Kurds in northern Syria are proceeding with elections as they aim for a federal system of government in Syria, despite the Syrian regime’s disapproval and Turkey’s anger. The third and last phase of voting in the election will take place in January, when voters choose members of the Democratic People’s Council of North Syria.
The first phase of the voting launched Sept. 22, with elections in 3,700 communes — smaller provincial units in residential neighborhoods within the Democratic Federation of Northern Syria, also called Rojava. More than 12,000 candidates participated.
On Dec. 5, the High Electoral Commission announced during a press conference in Amouda that turnout for the second phase of local council elections reached 69%. Seven electoral lists, as well as thousands of candidates, took part in those Dec. 1 elections in three areas: Hasakah (Jazeera province) in the northeast; the Euphrates (Tell Abyad and Kobani); and Afrin, which also includes parts of eastern Aleppo province, known as al-Shahba. The elections included 21 parties representing Kurds, Arabs, Christians and Assyrians from Rojava.
The three-stage elections are designed to shore up support for federalism, a system in which power is shared between the national government and smaller regions such as states or provinces. Russia has suggested that it approves of this type of government for Syria and that federalism might appease enough of the opposition to allow Syria to remain united and for President Bashar al-Assad to remain in office.
Not all Kurds are part of the federalism movement, and elections were not held in Raqqa, Manbij and Tabqa, which haven’t joined the Democratic Federation of Northern Syria, at least not yet.
The Kurdish National Council, which includes a number of Kurdish parties opposing democratic self-governing, is boycotting the overall electoral process. The council regards the participation of the Democratic Union Party (PYD) in the elections as unilateral and called upon its masses in an official statement to boycott all elections.
Mustafa Mashayekh, the undersecretary of the Kurdish Democratic Unity Party in Syria (Yekiti), told Al-Monitor that his party does not belong to the democratic self-governing Democratic Federation of Northern Syria, which runs the area and is affiliated with the PYD. However, he believes his party’s participation in the elections stems from its belief that it is part of Rojava (which preceded the federation) and that it’s necessary to have a political plurality that’s open to opposing opinions.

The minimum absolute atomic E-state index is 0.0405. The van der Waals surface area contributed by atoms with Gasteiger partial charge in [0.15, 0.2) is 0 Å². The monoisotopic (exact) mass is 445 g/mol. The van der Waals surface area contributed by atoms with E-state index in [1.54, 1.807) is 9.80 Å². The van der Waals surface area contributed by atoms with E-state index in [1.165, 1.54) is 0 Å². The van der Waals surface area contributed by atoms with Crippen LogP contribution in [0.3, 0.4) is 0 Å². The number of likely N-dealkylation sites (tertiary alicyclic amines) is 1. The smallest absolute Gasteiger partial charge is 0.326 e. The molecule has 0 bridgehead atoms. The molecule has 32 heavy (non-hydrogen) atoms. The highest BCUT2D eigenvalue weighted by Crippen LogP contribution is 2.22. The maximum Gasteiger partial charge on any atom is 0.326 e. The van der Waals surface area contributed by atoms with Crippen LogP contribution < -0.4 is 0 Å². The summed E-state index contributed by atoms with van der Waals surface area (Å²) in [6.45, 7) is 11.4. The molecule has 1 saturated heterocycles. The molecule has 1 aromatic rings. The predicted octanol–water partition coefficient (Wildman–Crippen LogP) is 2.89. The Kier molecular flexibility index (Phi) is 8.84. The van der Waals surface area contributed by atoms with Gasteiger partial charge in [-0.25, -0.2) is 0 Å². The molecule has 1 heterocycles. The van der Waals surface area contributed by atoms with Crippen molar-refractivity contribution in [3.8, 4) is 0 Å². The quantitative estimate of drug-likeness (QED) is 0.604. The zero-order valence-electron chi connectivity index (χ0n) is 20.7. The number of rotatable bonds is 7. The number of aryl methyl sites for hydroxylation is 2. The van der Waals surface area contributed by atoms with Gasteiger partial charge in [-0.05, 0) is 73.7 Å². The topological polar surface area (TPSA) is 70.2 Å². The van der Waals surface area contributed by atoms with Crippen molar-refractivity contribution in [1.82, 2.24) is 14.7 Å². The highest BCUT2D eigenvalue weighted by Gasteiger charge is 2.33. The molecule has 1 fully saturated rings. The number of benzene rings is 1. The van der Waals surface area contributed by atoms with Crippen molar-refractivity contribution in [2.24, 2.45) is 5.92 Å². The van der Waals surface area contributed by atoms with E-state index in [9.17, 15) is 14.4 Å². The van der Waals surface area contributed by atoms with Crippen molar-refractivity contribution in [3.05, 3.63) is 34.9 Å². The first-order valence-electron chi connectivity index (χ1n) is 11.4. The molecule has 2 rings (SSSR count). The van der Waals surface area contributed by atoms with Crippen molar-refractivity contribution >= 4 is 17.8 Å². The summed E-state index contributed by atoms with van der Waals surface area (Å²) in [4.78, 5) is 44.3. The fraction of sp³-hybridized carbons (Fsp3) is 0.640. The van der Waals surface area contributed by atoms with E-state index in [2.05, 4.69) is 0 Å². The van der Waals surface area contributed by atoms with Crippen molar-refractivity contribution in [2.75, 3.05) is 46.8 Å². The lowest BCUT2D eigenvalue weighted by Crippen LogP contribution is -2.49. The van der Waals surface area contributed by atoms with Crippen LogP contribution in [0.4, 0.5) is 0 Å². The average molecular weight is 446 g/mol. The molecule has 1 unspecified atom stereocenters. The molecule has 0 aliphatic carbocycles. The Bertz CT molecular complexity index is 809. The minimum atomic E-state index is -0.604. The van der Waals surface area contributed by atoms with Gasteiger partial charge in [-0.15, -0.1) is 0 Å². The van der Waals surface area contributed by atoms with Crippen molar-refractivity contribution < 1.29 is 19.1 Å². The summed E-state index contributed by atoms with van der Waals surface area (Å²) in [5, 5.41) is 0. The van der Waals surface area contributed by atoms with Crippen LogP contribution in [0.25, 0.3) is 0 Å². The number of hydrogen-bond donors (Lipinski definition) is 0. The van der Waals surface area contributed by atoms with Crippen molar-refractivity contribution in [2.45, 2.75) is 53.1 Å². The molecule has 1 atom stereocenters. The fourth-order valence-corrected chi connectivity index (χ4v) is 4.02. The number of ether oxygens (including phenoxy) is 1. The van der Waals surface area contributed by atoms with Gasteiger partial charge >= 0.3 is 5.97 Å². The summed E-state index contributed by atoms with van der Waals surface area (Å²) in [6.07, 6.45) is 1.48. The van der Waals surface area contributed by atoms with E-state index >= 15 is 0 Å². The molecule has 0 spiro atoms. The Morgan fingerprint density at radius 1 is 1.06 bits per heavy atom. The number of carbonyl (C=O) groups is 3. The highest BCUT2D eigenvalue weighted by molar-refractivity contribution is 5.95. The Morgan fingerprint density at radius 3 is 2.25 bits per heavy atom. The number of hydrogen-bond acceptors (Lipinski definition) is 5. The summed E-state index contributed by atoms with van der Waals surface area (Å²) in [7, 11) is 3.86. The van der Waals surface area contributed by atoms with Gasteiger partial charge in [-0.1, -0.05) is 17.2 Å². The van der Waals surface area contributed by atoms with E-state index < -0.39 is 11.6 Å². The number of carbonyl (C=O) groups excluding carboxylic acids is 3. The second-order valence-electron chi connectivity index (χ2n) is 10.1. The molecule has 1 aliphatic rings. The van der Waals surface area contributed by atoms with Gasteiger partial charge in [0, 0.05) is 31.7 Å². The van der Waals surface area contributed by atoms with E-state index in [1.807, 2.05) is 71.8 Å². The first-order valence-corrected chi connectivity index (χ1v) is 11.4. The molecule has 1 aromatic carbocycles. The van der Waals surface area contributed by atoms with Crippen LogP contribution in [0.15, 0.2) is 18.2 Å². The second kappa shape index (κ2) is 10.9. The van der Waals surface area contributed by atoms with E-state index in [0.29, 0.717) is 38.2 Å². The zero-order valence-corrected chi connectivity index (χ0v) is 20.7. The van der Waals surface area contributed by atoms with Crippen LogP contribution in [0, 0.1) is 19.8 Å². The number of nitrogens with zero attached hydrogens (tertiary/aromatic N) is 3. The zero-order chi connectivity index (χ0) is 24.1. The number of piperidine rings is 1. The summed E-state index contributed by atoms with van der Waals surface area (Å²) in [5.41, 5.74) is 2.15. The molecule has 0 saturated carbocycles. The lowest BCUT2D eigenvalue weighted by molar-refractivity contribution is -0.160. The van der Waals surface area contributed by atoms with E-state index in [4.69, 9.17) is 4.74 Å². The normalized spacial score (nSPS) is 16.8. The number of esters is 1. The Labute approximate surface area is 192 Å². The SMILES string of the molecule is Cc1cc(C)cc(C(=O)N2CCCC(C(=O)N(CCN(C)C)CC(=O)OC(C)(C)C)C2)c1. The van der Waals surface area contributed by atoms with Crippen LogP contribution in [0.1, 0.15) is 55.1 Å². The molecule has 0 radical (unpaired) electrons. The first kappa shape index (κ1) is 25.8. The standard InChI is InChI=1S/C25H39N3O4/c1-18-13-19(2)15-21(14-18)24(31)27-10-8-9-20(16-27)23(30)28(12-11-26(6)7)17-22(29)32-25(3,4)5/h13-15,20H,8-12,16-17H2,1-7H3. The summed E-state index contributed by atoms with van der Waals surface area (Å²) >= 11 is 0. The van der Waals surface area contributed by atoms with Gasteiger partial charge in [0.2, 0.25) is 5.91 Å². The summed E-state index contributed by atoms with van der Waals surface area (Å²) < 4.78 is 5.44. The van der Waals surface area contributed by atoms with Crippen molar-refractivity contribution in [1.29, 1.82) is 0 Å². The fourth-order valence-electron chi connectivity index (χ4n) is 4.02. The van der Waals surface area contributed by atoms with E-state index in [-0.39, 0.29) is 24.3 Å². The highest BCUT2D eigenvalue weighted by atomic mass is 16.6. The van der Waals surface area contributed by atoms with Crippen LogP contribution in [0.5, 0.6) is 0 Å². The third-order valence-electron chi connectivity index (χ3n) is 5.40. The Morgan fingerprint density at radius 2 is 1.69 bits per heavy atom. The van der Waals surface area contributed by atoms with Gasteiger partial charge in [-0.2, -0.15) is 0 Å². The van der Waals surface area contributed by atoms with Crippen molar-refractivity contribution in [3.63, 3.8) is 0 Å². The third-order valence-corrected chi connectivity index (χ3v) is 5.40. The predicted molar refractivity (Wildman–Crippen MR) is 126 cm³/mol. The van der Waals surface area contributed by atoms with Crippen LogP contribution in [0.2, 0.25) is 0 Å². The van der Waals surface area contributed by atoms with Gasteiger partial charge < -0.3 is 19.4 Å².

“The federal project is able to reunite Syrians without exclusions and is able to be one of the pillars of combating persecution, tyranny and terrorism,” he said.
The Yekiti participated in the elections as part of the list of the Kurdish National Alliance in Syria (Hevbendi). The Hevbendi list won 40 seats in Jazeera, 40 seats in the Euphrates area and 72 seats in Afrin.
Fawza Youssef, co-chair of the executive body of the Syrian Democratic Council — an umbrella group that includes Arab, Kurdish and Christian parties — is participating because her group seeks to form an administration that promotes the rights of all constituents in north Syria.
“There will be a fair representation of everyone. We work for the sake of all constituents,” she told Al-Monitor. “The [Kurdish] region today has become wide, which is why it is important to form a body that unifies these territories and achieves administrative, economic, cultural and security integration among them.”
Mohamed al-Hassan, a young Arab from Afrin and a member of the Hevbendi list, noted that Arab constituents occupy decision-making posts in the movement toward federalism. “Arabs participating in elections aim at making the democratic project in north Syria successful,” he told Al-Monitor. “We are the sons of this district and we have to be part of building our will and society as well as defend our gains and rights.”
Yet other Arab groups oppose Kurdish self-government, reject the electoral process and accuse the PYD of seeking to “divide Syria,” according to Fawwaz al-Mufflih, a member of the political bureau of the Syrian Revolutionary and Opposition Forces in Hasakah.
Mufflih told Al-Monitor that the majority of the Arab constituents are against the current elections, which he describes as a “farce” that “will vanish after the regime falls.” Mufflih also accuses the Kurdish authority in northern Syria of “compromising the unity of Syria.”
Opponents of the federal project tend to believe that foreign states will disappoint the Kurds and undermine their dream, Mufflih said: “The United States will not support Kurdish forces when Turkey advances toward lands controlled by Kurds.”
Turkey seeks to undermine the Kurdish project in northern Syria because the People’s Protection Units follow the Kurdistan Workers’ Party (PKK), which Ankara labels a terrorist organization. Turkey has recently fostered relations with Russia and Iran and has broken the deadlock it had with the Syrian regime, as almost no Turkish statement is made without attacking Kurds in north Syria or talking about Turkey advancing militarily toward Afrin. Turkish politician Zahid Gul told Al-Monitor, “For the Turkish government, north Syria is governed by the PKK.”
PYD presidential adviser Sihanouk Dibo described the Turkish stance as simply “against Rojava.”
“International and regional powers, namely Turkey, are pumping mass campaigns to defame the federal project,” he told Al-Monitor. Dibo added that the alliance of Russia, Turkey and Iran will not last long. “Turkey may get involved in attacking Rojava territories, but it will be the beginning of Turkey’s ticket out of all the territories it occupied in north Syria.”